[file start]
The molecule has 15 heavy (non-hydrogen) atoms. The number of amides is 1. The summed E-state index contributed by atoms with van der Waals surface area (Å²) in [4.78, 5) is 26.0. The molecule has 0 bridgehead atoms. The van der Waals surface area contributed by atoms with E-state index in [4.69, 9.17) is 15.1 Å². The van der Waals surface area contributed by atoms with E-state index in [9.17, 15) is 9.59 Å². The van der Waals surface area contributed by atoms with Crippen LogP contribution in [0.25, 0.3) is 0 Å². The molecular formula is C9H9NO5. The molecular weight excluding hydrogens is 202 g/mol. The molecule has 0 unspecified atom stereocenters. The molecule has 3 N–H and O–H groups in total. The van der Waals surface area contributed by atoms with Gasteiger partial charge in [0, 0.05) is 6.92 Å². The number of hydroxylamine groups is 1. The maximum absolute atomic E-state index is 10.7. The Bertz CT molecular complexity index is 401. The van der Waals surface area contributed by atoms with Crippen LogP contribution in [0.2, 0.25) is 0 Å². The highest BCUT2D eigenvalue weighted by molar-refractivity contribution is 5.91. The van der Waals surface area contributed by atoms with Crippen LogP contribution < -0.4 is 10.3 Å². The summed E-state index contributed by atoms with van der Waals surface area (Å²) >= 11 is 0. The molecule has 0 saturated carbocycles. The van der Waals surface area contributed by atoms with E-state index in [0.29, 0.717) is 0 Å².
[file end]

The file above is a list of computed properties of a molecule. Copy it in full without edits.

The molecule has 15 heavy (non-hydrogen) atoms. The number of amides is 1. The summed E-state index contributed by atoms with van der Waals surface area (Å²) in [4.78, 5) is 26.0. The molecule has 0 bridgehead atoms. The van der Waals surface area contributed by atoms with E-state index in [4.69, 9.17) is 15.1 Å². The van der Waals surface area contributed by atoms with E-state index in [9.17, 15) is 9.59 Å². The van der Waals surface area contributed by atoms with Crippen LogP contribution in [0.25, 0.3) is 0 Å². The molecular formula is C9H9NO5. The molecular weight excluding hydrogens is 202 g/mol. The molecule has 0 unspecified atom stereocenters. The molecule has 3 N–H and O–H groups in total. The van der Waals surface area contributed by atoms with Gasteiger partial charge in [0, 0.05) is 6.92 Å². The number of hydroxylamine groups is 1. The maximum absolute atomic E-state index is 10.7. The Bertz CT molecular complexity index is 401. The van der Waals surface area contributed by atoms with Crippen LogP contribution in [0.2, 0.25) is 0 Å². The highest BCUT2D eigenvalue weighted by molar-refractivity contribution is 5.91. The van der Waals surface area contributed by atoms with Crippen LogP contribution < -0.4 is 10.3 Å². The summed E-state index contributed by atoms with van der Waals surface area (Å²) >= 11 is 0. The molecule has 0 saturated carbocycles. The van der Waals surface area contributed by atoms with E-state index in [0.29, 0.717) is 0 Å².